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April 19, 2007

Comments

Larry Press

Several years ago, we used Strix radios to connect 22 small apartment buildings in a college dorm complex using 802.11b/g for access and 802.11a for backhaul. Details are online at http://bpastudio.csudh.edu/fac/lpress/471/hout/dorm/.

currahee

I've tried Metro Transit's WiFi bus trial. It sucks - speeds are around 500/68.

Shimon Scherzer

The sad truth is that neither WiMax nor 3G or even what being prdicted as 4G do not have a realistic, economical solution to deliver anything close to broadband performance (require increasing network deployment density by more than order of magnitude). And who is going to pay for this?

Brian Hageman

Unless broadband WiFi can obviate the need for the cellular telephone, cellular broadband will win this battle.

I do agree that broadband WiFi will bring down the price of both cellular and land-based broadband (that is why city mayors love it).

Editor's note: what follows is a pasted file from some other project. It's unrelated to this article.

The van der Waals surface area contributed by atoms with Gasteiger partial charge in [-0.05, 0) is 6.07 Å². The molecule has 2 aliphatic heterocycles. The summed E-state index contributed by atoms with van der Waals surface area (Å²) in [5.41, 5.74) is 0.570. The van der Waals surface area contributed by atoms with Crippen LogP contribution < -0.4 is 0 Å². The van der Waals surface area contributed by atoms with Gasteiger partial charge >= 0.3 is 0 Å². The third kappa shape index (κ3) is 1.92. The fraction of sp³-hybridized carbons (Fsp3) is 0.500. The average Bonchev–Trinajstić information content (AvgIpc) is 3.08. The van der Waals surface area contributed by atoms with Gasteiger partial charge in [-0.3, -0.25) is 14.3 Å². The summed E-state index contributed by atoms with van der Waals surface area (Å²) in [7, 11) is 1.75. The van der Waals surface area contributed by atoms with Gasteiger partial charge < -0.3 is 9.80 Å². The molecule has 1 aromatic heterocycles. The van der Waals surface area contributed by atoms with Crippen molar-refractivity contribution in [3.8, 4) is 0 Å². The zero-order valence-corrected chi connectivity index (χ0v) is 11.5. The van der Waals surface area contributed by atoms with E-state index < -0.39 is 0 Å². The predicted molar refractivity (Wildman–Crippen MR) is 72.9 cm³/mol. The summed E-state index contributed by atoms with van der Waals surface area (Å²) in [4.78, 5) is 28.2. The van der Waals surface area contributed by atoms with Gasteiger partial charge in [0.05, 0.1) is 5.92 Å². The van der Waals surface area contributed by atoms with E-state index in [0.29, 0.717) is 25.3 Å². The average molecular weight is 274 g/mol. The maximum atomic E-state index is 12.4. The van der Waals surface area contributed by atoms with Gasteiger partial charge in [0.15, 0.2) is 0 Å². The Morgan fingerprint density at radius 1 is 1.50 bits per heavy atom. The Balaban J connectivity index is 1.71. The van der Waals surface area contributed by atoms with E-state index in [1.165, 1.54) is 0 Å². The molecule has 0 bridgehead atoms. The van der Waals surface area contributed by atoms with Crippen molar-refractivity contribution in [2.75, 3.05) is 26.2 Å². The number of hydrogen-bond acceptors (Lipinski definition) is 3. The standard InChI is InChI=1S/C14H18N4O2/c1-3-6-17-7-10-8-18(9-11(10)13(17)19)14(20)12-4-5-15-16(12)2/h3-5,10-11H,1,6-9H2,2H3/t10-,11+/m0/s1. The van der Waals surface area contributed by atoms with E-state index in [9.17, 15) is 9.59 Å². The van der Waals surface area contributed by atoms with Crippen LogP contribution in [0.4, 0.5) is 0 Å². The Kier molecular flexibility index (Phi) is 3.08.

The only way broadband WiFi could score an outright victory would be to become so ubiquitous and reliable that I can forego my cell phone for a WiFi handset. That will never happen. It is an inherent limitation in the technology.

Steve Stroh

Brian:

There ARE places where Wi-Fi is indeed ubiquitous. I think it's a mistake to extrapolate from the Wi-Fi technology of today and say "that will never happen". Dartmouth College has the kind of ubiquitous coverage you speak of - http://www.dartmouth.edu/comp/resources/network/wireless/focus/facts.html.

Thanks,

Steve

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  • About Steve Stroh

    In 1996, I was fascinated to discover that providing Internet Access via license-exempt wireless technologies was not only possible, but being done routinely by a small band of pioneering Internet Service Providers.

    By mid-1997, I was writing professionally about Broadband Wireless Internet Access (BWIA) as a monthly columnist in Boardwatch Magazine.

    In 2000, I began writing about BWIA full time in my own blogs, for numerous other publications, and my own subscription newsletter.

    From 2008 - 2015, I took a hiatus from writing about BWIA, but my interest in BWIA did not wane. From 2016 - 2020 I worked to resume writing full time.

    More on my bio page.

    Send me email

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